But those who find distributism plausible are in a market society free to follow their wishes. In like fashion, those who do not like what Mises called "mass production for the masses" are at liberty to confine their purchases to handmade goods. Distributists find this insufficient, and demand that people be restricted by law from engaging in large-scale production. Only a state with total power over people’s lives could enforce the stringent restrictions that distributism demands. Belloc, I fear, despite his many services to liberty and his penetrating gifts as a historian, had an affinity for the Jacobins. Those inclined to doubt that a staunch Catholic could hold such a view should examine Belloc’s The French Revolution.
Distributists assail capitalism as based on usury, but Woods shows with little difficulty that Belloc’s views on this subject were confused. Belloc thought that taking any interest on "unproductive" loans was usurious; but Woods, relying on the monumental work of John T. Noonan, The Scholastic Analysis of Usury, points out that Belloc’s "chief distinction, between consumption and production loans, is totally unfounded" in Catholic moral teaching (p. 121, quoting Noonan).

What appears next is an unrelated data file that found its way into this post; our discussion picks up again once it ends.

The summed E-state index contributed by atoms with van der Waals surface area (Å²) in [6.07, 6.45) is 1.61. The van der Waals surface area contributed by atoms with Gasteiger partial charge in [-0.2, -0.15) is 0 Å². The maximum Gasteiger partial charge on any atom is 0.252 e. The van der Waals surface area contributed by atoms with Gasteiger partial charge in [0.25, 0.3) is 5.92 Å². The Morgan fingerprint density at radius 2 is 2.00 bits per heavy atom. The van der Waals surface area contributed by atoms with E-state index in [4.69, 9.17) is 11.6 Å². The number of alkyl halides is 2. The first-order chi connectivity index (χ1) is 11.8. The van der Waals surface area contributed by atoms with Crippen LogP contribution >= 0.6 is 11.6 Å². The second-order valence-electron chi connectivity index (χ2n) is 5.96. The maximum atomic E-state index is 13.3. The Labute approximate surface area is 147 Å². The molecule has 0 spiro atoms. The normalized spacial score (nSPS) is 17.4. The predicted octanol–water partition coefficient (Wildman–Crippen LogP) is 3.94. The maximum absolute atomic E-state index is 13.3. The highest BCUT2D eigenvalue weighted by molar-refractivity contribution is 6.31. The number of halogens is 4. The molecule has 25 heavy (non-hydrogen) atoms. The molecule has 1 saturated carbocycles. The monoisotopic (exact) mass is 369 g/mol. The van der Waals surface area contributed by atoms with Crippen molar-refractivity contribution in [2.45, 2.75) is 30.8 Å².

In his excellent account of usury, Woods places great stress on the influence of an argument advanced by Aquinas. He maintained that interest on a loan unfairly requires the lender to pay twice for the same thing. For some goods, like a house, we can distinguish between use and ownership. I can rent your house without owning it. But for others, no such distinction is possible: I cannot use wine, e.g., without owning what I then consume. Money belongs to the latter class: St. Thomas says that the "proper and principal use of money is its consumption or alienation whereby it is sunk in exchange" (p. 110, quoting Aquinas). If so, "it is not legitimate to charge rent on money. . . for this would be charging both for the use of the money and for the money itself" (p. 111).